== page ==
Well, then, I guess I’ll just take one sentence more to bridge from the book to now. Yeah, I mean, to that, to that story is just that, you know, I I was very influenced when I visited Ched Myers, in person, mentor of mine who developed the term watershed discipleship. When he cautioned… and he said, “Todd, we have lots of writers and thinkers, we need more demonstration projects of the kingdom.” And that hasn’t, I mean, I was leaning… I was already leaning into that, but that just confirmed that there aren’t more words that are needed as much as deeds and really dreamers, and imagination, and I seem because I was raised playing Dungeons and Dragons and camp counseling. Those are my two, honestly, my two professional influences, I believe… I believed they could build worlds. And so I did, and I found that people resonate with imaginative spaces and I think it’s probably The creative prophetic imagination that we’re lacking the most in the world right now, to imagine what a positive future to have still to face the sober consequences of our climate crisis and economic divides and racial tensions and dream of something better. And so, TiLT is an incubator for personal change and systemic change. We want to take the idea of Gandhi and put it in our watershed of being being the watershed we want to see in the world. And so I do a lot of multicultural earth honoring, honoring of traditions and Hispanic agriculturalists. For centuries here, as well as native pueblos, they still exist here in New Mexico with 19, vibrant pueblos up and down the Rio Grande. And as a Christian settler, I need to learn how to live well with those people as guests. So I do a lot of decolonizing work, I do a lot of welcoming. And then we hope to have this place that we called tilt, be inhabited as a church for all nations as a place for all people. And we found this rundown, 13 room, handbuilt adobe from the 1930s that we started fixing up. And it’s not an intentional community, but it is a community of intention. And we try to have people have an intention about how they want to change their lives, or how to change society around them. So it’s a contemplative, active space that we hope is part catechesis and seminary and part street activism and part personal growth in the wilderness. So that’s been the hub. And we’ve had several people, small batches, a small batch artisanal space for personal transformation. And so we had some young people here in a residency. And one of them was a young woman who had lived with us for a year and had a really hard history in life, a lot of trauma and triggers. And, unfortunately, an unhealthy ex boyfriend came around and started stalking her and ended up shooting through her window inside inside our house, and then came back. Well, I guess I’ll tell the story, in that. I encountered him outside and I had the working knowledge of his name. And we had a two minute conversation outside. And it was clear, he was essentially wanting to be with Holly and I had no idea he had a gun. And I said, “Well, if you’re gonna come courting, you better come knock on the back door.” And I said, “Holly, Elijah is here.” And at that point, I heard a crack. And it turned out to be a gunshot through a window. So that then we were at the police station reporting about the shooting when the detective looked at his pager and said, I’m sorry, we have to interrupt this interview because your house is on fire. So that was two and a half years ago. And we haven’t moved fully back into our house since then. So the double whammy of COVID, while triple whammy of COVID plus being a lot of trauma and triggers from that fire, and then supply chain and the end the demolition and reconstruction is just been an ongoing slog. To be honest Ben, yeah, it has taxed my faith, my perseverance, and my optimism.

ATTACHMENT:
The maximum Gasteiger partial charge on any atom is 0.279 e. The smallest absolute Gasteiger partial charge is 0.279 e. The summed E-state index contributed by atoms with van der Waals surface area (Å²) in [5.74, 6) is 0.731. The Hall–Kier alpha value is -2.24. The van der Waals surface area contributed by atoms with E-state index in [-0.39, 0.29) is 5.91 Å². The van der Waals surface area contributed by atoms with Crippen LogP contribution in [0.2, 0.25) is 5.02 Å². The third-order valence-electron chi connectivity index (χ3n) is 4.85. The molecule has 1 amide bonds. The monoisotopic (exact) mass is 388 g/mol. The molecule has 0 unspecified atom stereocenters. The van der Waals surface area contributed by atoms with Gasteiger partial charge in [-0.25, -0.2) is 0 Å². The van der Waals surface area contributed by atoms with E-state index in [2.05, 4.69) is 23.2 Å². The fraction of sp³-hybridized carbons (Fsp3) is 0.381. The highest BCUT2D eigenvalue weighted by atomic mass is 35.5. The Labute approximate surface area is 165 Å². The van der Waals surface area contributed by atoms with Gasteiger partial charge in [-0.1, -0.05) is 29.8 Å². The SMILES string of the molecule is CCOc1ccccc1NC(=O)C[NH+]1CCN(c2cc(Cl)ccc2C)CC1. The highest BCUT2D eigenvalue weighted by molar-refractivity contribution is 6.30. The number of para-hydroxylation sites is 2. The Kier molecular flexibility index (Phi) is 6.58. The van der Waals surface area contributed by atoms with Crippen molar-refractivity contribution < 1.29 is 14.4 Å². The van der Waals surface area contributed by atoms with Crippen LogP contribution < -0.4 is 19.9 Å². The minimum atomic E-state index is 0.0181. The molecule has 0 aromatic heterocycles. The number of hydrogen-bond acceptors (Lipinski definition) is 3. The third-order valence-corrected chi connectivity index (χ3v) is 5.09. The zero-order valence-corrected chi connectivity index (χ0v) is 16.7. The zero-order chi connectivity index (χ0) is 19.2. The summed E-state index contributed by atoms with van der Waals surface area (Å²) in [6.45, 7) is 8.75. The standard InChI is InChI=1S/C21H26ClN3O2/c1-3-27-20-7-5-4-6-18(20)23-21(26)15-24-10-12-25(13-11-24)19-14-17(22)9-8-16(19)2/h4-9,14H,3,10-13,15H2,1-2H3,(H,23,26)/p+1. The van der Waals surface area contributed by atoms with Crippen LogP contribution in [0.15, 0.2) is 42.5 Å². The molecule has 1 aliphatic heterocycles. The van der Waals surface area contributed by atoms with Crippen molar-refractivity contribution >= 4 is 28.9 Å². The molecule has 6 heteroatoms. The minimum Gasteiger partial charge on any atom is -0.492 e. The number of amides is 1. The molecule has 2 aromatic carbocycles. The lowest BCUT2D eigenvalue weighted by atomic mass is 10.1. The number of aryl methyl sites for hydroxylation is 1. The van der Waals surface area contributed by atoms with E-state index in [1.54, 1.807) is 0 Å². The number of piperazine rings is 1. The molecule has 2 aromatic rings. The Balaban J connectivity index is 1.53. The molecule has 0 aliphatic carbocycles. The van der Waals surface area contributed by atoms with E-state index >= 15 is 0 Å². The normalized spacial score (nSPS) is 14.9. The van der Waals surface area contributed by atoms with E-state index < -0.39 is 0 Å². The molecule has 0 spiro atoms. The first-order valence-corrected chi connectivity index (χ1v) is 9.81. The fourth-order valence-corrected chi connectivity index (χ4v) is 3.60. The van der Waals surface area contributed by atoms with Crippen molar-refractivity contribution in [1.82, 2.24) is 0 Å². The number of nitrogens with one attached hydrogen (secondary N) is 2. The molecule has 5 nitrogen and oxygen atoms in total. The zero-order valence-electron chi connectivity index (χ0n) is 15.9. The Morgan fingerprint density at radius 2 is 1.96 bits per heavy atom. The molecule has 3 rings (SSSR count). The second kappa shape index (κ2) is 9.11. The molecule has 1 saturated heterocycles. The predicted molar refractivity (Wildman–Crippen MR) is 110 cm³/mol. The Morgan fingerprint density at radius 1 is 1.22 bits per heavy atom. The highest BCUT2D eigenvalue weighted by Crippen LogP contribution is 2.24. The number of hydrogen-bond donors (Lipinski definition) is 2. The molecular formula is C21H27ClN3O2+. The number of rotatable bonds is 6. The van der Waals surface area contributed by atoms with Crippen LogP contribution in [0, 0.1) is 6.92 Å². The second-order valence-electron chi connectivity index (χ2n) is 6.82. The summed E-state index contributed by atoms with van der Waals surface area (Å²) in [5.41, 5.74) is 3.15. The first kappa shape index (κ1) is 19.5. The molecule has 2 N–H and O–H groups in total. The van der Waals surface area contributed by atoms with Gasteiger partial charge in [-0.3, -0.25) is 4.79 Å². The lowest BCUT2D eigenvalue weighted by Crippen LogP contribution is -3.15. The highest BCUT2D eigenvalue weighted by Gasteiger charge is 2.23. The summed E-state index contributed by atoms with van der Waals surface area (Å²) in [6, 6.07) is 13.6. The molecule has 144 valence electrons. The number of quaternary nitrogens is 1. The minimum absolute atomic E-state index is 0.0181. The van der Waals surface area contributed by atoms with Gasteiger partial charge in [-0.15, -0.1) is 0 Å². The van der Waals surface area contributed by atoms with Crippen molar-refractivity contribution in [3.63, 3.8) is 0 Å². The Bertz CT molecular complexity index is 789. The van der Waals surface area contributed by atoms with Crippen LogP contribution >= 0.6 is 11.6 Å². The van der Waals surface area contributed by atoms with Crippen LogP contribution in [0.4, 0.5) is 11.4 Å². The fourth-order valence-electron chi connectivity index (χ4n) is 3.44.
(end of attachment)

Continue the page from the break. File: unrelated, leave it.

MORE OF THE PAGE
Ben Wideman 13:35